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Publication numberUS1298655 A
Publication typeGrant
Publication dateApr 1, 1919
Filing dateAug 8, 1916
Priority dateAug 8, 1916
Publication numberUS 1298655 A, US 1298655A, US-A-1298655, US1298655 A, US1298655A
InventorsEmil A Briner
Original AssigneeEmil A Briner
Export CitationBiBTeX, EndNote, RefMan
External Links: USPTO, USPTO Assignment, Espacenet
System of air distribution.
US 1298655 A
Abstract  available in
Images(2)
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Claims  available in
Description  (OCR text may contain errors)

E. A. BRINER.

' SYSTEM OF AIR DISTRIBUTION. APPLICATION mm was. ms.

1,298,655. Patnted A 1,1919.

2 SHEET EET I.

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E. A. BRINER.

SYSTEM OF AIR DI STRIBUTION.

APPLICATION FILED AUG-B. 191s.

1,298,655. Patented Apr. 1, 1919.

2 SHEETS-SHEET 2.

4 6M MW 7 UNITED sTArrEs PATENT ouiuoa.

EMII: A. BRINER, OF EAST ORANGE, NEW JERSEY.

SYSTEM OF AIR DISTRIBUTION.

To all whom it may concern:

c Be it known that I, EMIL A. Barman, a citizen of the United States, residing in East Orange, county of Essex, and State of New Jersey, have invented certain new and useful Improvements in S stems of Air D1s tribution, of which the ollowing is a specification.

This invention relates to the conveyance and distribution of air or other gases under pressure and among its objects are to improve the distribution and regulation of the air at discharge outlets; to secure a substantially uniform distribution of air throughout an outlet area of considerable length; to direct the outflowing air in such a way that the emerging currents shall be directed in proper lines; to produce a slight resistance at the outlet in such a manner as to make the discharge uniform without seriously impeding the velocity; and to increase the efficiency of air ducts or pipes, so as to avoid losses resulting from bends and to obtain a greater flow of air with the expenditure of less power.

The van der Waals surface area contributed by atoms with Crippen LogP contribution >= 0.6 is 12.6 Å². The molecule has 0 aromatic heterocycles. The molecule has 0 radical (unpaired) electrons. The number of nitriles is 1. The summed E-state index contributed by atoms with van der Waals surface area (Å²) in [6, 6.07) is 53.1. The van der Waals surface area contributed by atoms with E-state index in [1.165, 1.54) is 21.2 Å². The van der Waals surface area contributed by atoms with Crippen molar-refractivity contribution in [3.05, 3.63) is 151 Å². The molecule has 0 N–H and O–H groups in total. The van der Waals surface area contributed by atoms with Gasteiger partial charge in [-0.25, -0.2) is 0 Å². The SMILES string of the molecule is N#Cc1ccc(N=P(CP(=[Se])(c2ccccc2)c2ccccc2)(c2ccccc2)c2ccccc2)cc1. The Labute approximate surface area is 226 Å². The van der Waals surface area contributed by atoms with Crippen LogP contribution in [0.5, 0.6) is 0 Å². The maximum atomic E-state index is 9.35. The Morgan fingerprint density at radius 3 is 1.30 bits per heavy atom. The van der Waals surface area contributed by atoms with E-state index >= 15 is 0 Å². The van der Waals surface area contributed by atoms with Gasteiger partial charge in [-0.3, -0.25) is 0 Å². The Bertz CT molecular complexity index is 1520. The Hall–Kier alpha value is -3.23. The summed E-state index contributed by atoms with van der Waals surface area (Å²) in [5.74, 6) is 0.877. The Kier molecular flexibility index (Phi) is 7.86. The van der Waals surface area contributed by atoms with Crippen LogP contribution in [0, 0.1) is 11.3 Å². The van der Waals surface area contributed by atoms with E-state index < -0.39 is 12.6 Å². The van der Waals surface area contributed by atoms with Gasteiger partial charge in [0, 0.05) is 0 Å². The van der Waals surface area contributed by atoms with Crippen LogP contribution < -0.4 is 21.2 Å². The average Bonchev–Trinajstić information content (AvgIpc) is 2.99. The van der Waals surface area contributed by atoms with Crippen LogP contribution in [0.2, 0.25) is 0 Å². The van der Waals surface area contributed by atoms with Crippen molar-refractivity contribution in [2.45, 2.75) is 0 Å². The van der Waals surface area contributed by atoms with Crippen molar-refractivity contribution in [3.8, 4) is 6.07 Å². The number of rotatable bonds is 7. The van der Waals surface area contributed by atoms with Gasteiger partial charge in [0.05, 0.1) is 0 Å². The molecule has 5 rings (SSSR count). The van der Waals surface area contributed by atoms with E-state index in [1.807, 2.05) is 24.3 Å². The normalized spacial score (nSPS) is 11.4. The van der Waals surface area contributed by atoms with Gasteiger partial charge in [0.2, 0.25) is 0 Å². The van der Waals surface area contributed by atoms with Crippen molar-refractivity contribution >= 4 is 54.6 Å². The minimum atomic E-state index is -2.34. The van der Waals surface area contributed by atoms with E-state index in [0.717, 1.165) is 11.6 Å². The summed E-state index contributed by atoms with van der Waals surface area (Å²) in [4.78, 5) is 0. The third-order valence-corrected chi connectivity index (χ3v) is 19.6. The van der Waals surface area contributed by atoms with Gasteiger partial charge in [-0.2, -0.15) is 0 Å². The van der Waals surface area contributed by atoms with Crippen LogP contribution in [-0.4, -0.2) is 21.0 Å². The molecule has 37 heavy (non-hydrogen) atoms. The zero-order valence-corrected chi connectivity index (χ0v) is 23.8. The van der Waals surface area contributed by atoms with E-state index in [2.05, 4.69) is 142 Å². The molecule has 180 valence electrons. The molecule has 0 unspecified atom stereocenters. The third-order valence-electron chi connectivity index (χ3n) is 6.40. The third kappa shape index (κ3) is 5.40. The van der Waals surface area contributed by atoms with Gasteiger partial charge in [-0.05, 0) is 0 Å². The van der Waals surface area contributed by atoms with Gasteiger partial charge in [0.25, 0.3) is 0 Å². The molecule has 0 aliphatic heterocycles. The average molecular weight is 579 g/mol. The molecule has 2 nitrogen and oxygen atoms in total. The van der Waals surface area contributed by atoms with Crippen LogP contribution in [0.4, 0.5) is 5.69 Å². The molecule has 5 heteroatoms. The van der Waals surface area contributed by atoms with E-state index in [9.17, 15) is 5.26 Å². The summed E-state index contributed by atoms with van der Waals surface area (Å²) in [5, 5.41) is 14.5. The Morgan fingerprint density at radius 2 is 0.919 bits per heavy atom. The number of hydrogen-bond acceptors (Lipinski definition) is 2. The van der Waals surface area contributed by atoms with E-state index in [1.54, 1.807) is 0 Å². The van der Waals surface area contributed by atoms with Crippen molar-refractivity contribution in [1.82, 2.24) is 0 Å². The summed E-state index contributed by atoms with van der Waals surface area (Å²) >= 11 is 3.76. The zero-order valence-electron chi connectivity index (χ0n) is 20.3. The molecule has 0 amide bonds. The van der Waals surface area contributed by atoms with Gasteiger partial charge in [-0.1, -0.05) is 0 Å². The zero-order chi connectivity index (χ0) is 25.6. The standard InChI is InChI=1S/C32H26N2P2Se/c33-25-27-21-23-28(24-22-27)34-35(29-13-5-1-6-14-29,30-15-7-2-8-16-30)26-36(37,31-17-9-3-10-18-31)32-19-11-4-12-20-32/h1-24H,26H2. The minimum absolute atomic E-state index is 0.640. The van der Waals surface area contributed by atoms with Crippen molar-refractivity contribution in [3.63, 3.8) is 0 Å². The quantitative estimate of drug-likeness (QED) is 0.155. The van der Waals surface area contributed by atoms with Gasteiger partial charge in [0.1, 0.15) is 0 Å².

The nature and more specific objects of theinvention will appear from the following detailed description of certain preferred embodiments thereof.

In the accompanying drawings, which form a part of this specification Figure 1 is a fragmentary plan view partly in horizontal section of parts of an air system. embodying my invention and showing the same applied to a paper drying machine.

Fig. 2 is a front elevation of parts of the structure shown in Fig. 1.

Fig. 3 is a sectional view on line III.III of Fig. 1.

Fig. 4 is a transverse sectional view showing an air distributing duct.

Fig. 5 is an elevation of a duct shown in Fig. 4.

Fig. 6 is a diagrammatic sectional view partly in side elevation and partly in section of the duct shown in Fig. 5 and illustrating the current of air impinging upon the paper on one of the drying rolls.

Fig. 7 is a diagrammatic sectional view portion of the of the same.

Fig. 8 is a fragmentary sectional view of a distributing duct illustrating a modified construction.

Specification of Letters Patent.

Patented Apr. 1, 1919.

Application filed August 8, 1916. Serial No. 113,841.

Figs. 9and 10 are side elevations of different forms of deflector strips.

Fig. 11 is a view of a construction applicable to the distribution of air from long ducts.

Fig. 12 is a cross-sectional view of a modified constructlon showing deflector strips applied interiorly of the duct.

Fig. 13 is a cross section of a portion of a rectangular duct showing a deflector strip applied thereto.

For purposes of illustration, I have shown my invention in connection with a system of supplying hot, dry air to paper drying machines as it has particular advantages when utilized in this connection, but it is to be understood that my invention is not limited to this use.

Referring to the drawings in detail, the numeral 1 designates a series of drying rolls over which passes the web of paper 2. These rolls are arranged to be driven in any suitable manner as by the gearing 3, the side of the machine upon which the gears are mounted being known as the back of the machine, while the other side is the front and is where the machine tenders stand. A current of air dried and heated in any suitable manner is forced through a main duct 4 by a fan (not shown) or otherwise, and is delivered to headers 5, which extend along the back of the machine and from which lead branches 6. From the branches lead cross-arms or distributing pipes 7, which are suitably disposed in proximity to the paper on the drying rolls. Heretofore these distributing pipes have been provided with perforations or long slots through which the air has issued, but owing to the velocity an almost intolerable condition of heat to which the operators have been subjected.